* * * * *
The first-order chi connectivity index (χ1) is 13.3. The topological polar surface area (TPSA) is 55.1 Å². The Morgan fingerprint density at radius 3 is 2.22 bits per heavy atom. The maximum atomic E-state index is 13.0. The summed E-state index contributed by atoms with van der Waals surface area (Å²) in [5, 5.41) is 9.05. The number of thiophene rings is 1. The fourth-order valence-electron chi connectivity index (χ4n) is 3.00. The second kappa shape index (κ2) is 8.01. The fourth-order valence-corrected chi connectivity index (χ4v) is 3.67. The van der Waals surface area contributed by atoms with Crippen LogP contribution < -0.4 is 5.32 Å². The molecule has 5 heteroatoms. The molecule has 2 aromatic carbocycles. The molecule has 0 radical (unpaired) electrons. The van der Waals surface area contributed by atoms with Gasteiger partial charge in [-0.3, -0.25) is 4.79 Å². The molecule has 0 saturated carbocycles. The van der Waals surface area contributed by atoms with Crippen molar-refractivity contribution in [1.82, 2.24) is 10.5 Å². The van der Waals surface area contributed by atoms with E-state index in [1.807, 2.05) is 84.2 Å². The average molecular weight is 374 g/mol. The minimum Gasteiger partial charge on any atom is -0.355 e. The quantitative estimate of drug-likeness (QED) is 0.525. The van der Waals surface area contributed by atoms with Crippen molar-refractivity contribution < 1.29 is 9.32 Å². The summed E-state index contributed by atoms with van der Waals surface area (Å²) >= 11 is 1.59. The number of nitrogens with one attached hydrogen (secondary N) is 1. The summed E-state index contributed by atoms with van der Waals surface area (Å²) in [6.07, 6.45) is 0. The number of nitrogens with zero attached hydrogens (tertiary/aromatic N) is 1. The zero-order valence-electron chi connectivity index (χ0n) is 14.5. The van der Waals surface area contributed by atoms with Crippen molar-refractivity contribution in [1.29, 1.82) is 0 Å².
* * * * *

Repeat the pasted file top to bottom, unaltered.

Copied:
The first-order chi connectivity index (χ1) is 13.3. The topological polar surface area (TPSA) is 55.1 Å². The Morgan fingerprint density at radius 3 is 2.22 bits per heavy atom. The maximum atomic E-state index is 13.0. The summed E-state index contributed by atoms with van der Waals surface area (Å²) in [5, 5.41) is 9.05. The number of thiophene rings is 1. The fourth-order valence-electron chi connectivity index (χ4n) is 3.00. The second kappa shape index (κ2) is 8.01. The fourth-order valence-corrected chi connectivity index (χ4v) is 3.67. The van der Waals surface area contributed by atoms with Crippen LogP contribution < -0.4 is 5.32 Å². The molecule has 5 heteroatoms. The molecule has 2 aromatic carbocycles. The molecule has 0 radical (unpaired) electrons. The van der Waals surface area contributed by atoms with Gasteiger partial charge in [-0.3, -0.25) is 4.79 Å². The molecule has 0 saturated carbocycles. The van der Waals surface area contributed by atoms with Crippen molar-refractivity contribution in [1.82, 2.24) is 10.5 Å². The van der Waals surface area contributed by atoms with E-state index in [1.807, 2.05) is 84.2 Å². The average molecular weight is 374 g/mol. The minimum Gasteiger partial charge on any atom is -0.355 e. The quantitative estimate of drug-likeness (QED) is 0.525. The van der Waals surface area contributed by atoms with Crippen molar-refractivity contribution < 1.29 is 9.32 Å². The summed E-state index contributed by atoms with van der Waals surface area (Å²) >= 11 is 1.59. The number of nitrogens with one attached hydrogen (secondary N) is 1. The summed E-state index contributed by atoms with van der Waals surface area (Å²) in [6.07, 6.45) is 0. The number of nitrogens with zero attached hydrogens (tertiary/aromatic N) is 1. The zero-order valence-electron chi connectivity index (χ0n) is 14.5. The van der Waals surface area contributed by atoms with Crippen molar-refractivity contribution in [1.29, 1.82) is 0 Å².